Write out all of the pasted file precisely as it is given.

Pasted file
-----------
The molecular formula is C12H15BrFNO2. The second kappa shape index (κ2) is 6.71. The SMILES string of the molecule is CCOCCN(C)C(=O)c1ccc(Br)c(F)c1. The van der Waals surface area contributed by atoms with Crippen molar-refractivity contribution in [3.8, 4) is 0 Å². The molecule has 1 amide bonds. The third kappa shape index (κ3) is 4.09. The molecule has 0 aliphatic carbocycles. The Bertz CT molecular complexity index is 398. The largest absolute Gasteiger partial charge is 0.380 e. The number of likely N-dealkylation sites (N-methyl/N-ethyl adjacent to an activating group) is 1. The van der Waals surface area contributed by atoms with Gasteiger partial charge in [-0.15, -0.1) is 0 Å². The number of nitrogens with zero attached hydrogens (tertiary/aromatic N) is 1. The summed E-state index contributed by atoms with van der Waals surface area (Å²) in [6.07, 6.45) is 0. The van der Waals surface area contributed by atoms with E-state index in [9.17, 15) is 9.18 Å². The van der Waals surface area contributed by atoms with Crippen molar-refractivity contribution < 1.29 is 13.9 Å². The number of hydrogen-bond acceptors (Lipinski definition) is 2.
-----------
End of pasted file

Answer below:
The molecular formula is C12H15BrFNO2. The second kappa shape index (κ2) is 6.71. The SMILES string of the molecule is CCOCCN(C)C(=O)c1ccc(Br)c(F)c1. The van der Waals surface area contributed by atoms with Crippen molar-refractivity contribution in [3.8, 4) is 0 Å². The molecule has 1 amide bonds. The third kappa shape index (κ3) is 4.09. The molecule has 0 aliphatic carbocycles. The Bertz CT molecular complexity index is 398. The largest absolute Gasteiger partial charge is 0.380 e. The number of likely N-dealkylation sites (N-methyl/N-ethyl adjacent to an activating group) is 1. The van der Waals surface area contributed by atoms with Gasteiger partial charge in [-0.15, -0.1) is 0 Å². The number of nitrogens with zero attached hydrogens (tertiary/aromatic N) is 1. The summed E-state index contributed by atoms with van der Waals surface area (Å²) in [6.07, 6.45) is 0. The van der Waals surface area contributed by atoms with E-state index in [9.17, 15) is 9.18 Å². The van der Waals surface area contributed by atoms with Crippen molar-refractivity contribution < 1.29 is 13.9 Å². The number of hydrogen-bond acceptors (Lipinski definition) is 2.